By Kacey Bradley
With budget airlines and bus companies sweeping not just the nation, but also the world, traveling domestically and internationally has become more feasible for almost anyone. Whereas travelers may be willing to skimp when it comes to their transportation, however, there’s one area of globetrotting where most are willing to splurge: their accommodations.
The industry is experiencing a trend toward smaller boutique hotels and away from the typical massive hotel model. Why? A few reasons. For one thing, travelers are more interested in a hotel room that they can Instagram than a space that simply has the basics, like a bed and TV. They’re also willing to forgo luxuries like a large bathroom to enjoy more creative amenities, like a common room packed with board games. Keep reading to learn a few reasons why travelers are changing the way they stay.
A Local Experience
Local, independent businesspeople typically own smaller boutique hotels. Local owners bring something special to the table. Unlike larger corporations, which typically create a team of employees around the country or sometimes the world, a local hotel owner will often hire a staff of locals. Together, this locally sourced workforce can infuse the hotel with the region’s culture and character, offering a unique experience you wouldn’t get at a cookie-cutter establishment.
For example, a contemporary hotel with local ownership may feature materials like reclaimed wood in the headboards, perhaps from a local farm, or serve food cultivated by the area’s farmers. It might also feature local crooners at the in-house restaurant or offer sips of wine from the region. More and more, travelers are gravitating toward elements like these as opposed to the traditional touches.
A Personal Touch
What’s more, when adventurers choose to stay at a boutique hotel, they usually enjoy a certain level of customer service that they won’t find anywhere else. Since the people who own and work at a boutique hotel have put their blood, sweat and tears into the business, they’re more invested than employees who feel like they’re just a number at a larger hotel chain.
Guests appreciate the staff’s extra effort, which is evident by the warm greeting they receive upon check-in. The team at a smaller hotel or B&B is also more apt to learn the guests’ names and offer them suggestions for places to eat, things to do and spots to see while they’re in town. Small differences like these can have a big impact on the quality of someone’s stay.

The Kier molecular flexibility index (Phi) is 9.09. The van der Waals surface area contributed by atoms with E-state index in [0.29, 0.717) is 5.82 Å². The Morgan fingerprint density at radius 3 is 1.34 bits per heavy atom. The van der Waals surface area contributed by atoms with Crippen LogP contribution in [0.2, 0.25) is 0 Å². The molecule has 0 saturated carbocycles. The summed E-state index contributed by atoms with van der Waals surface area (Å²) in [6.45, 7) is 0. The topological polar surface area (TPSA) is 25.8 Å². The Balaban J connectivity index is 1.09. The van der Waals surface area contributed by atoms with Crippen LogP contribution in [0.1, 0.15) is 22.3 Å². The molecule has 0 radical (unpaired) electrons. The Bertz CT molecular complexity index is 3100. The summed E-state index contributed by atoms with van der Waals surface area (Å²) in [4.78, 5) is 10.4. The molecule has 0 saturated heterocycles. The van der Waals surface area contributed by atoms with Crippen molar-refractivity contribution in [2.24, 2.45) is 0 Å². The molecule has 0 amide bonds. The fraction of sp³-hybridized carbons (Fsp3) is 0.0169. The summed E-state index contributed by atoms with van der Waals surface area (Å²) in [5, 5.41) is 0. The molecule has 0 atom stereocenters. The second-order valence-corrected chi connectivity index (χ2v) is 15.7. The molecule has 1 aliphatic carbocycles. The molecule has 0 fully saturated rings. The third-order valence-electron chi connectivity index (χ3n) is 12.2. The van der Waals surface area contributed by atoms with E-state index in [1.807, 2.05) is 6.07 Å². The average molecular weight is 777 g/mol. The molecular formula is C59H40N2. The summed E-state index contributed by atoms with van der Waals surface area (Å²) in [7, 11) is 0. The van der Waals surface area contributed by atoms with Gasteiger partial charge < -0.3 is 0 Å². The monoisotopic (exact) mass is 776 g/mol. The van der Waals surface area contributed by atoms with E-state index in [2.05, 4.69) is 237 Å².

A Wealth of Character
When most people picture a hotel, they simply imagine a big box with windows and an overhang out front. But when you choose to stay at a unique spot, there’s really no formula for its appearance. Inns and haute motels exude character, from the architecture of the building to the careful interior design of each room — which is often totally different from the next.
One spot on the East Coast that’s known for its wealth of character is Ocean City, New Jersey. Although the seaside town offers a few larger hotels, it's mostly dotted with smaller boutique hotels and inns where visitors truly feel like a part of the local community. Many of them have been around for decades, so they have the character built right in, as well as a team who's seasoned in providing superior customer service.
A Longer List of Amenities
Whereas your average chain hotel offers amenities like a gym and a business center, smaller hotels stray from the norm in this sense, too. Their list of amenities usually includes higher-end, unexpected touches, such as top-notch bed linens with a soaring thread count and spa-quality products in the bathroom. They may even have a rooftop pool, a billiards room or another unique source of entertainment.
Guests may be looking for a yoga class to start their morning, a boutique wine bar that’s right downstairs or a continental breakfast with locally baked muffins. Smaller hotels can provide amenities like these, which sets them apart from the crowd. So, although these types of patrons probably won’t care if their room is on the smaller side, they will notice whether there are any gluten-free options at the breakfast buffet and if the person at the front desk smiles when they say hello.
With smaller, boutique-style hotels, inns and B&Bs trending in the industry, expect to see owners and management teams getting more and more creative with their approaches to accommodations. Hotels are no longer just a place to lay your head, but an extension of the traveling experience. With this knowledge in mind, it might be time to take your amenities or customer service to the next level. If they haven’t yet, customers in the coming years will begin to demand it. So, stay ahead of this breaking trend!